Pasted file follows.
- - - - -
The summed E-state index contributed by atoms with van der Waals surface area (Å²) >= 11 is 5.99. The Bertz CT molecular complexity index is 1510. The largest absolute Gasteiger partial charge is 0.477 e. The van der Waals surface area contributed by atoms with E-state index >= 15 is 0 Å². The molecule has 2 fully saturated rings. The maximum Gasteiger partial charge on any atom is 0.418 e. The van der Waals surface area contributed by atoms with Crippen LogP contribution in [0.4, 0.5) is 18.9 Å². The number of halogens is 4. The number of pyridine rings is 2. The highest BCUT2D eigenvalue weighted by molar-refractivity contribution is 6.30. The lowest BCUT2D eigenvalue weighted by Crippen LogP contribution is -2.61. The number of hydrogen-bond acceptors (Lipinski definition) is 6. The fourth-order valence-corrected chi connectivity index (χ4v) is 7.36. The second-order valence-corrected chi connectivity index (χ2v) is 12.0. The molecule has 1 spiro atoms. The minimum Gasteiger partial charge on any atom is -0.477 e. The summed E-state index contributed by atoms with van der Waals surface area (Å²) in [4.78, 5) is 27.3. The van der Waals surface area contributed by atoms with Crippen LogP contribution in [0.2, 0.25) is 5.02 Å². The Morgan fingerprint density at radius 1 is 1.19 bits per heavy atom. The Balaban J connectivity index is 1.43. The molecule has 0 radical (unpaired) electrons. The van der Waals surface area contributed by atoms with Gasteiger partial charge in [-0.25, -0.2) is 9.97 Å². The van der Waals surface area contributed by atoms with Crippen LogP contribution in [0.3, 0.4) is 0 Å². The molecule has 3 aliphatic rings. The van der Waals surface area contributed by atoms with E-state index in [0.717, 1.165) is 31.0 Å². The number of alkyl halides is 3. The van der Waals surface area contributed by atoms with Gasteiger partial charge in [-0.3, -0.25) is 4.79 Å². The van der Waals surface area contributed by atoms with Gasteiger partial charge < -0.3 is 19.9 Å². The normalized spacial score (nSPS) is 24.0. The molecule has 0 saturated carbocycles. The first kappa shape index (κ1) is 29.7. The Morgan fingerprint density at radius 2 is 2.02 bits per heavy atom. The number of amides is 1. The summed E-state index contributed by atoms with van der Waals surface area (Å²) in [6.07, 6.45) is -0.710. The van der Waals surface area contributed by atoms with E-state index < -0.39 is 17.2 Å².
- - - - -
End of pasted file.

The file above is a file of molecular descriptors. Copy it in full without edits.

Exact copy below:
The summed E-state index contributed by atoms with van der Waals surface area (Å²) >= 11 is 5.99. The Bertz CT molecular complexity index is 1510. The largest absolute Gasteiger partial charge is 0.477 e. The van der Waals surface area contributed by atoms with E-state index >= 15 is 0 Å². The molecule has 2 fully saturated rings. The maximum Gasteiger partial charge on any atom is 0.418 e. The van der Waals surface area contributed by atoms with Crippen LogP contribution in [0.4, 0.5) is 18.9 Å². The number of halogens is 4. The number of pyridine rings is 2. The highest BCUT2D eigenvalue weighted by molar-refractivity contribution is 6.30. The lowest BCUT2D eigenvalue weighted by Crippen LogP contribution is -2.61. The number of hydrogen-bond acceptors (Lipinski definition) is 6. The fourth-order valence-corrected chi connectivity index (χ4v) is 7.36. The second-order valence-corrected chi connectivity index (χ2v) is 12.0. The molecule has 1 spiro atoms. The minimum Gasteiger partial charge on any atom is -0.477 e. The summed E-state index contributed by atoms with van der Waals surface area (Å²) in [4.78, 5) is 27.3. The van der Waals surface area contributed by atoms with Crippen LogP contribution in [0.2, 0.25) is 5.02 Å². The Morgan fingerprint density at radius 1 is 1.19 bits per heavy atom. The Balaban J connectivity index is 1.43. The molecule has 0 radical (unpaired) electrons. The van der Waals surface area contributed by atoms with Gasteiger partial charge in [-0.25, -0.2) is 9.97 Å². The van der Waals surface area contributed by atoms with Crippen LogP contribution in [0.3, 0.4) is 0 Å². The molecule has 3 aliphatic rings. The van der Waals surface area contributed by atoms with E-state index in [0.717, 1.165) is 31.0 Å². The number of alkyl halides is 3. The van der Waals surface area contributed by atoms with Gasteiger partial charge in [-0.3, -0.25) is 4.79 Å². The van der Waals surface area contributed by atoms with Gasteiger partial charge < -0.3 is 19.9 Å². The normalized spacial score (nSPS) is 24.0. The molecule has 0 saturated carbocycles. The first kappa shape index (κ1) is 29.7. The Morgan fingerprint density at radius 2 is 2.02 bits per heavy atom. The number of amides is 1. The summed E-state index contributed by atoms with van der Waals surface area (Å²) in [6.07, 6.45) is -0.710. The van der Waals surface area contributed by atoms with E-state index < -0.39 is 17.2 Å².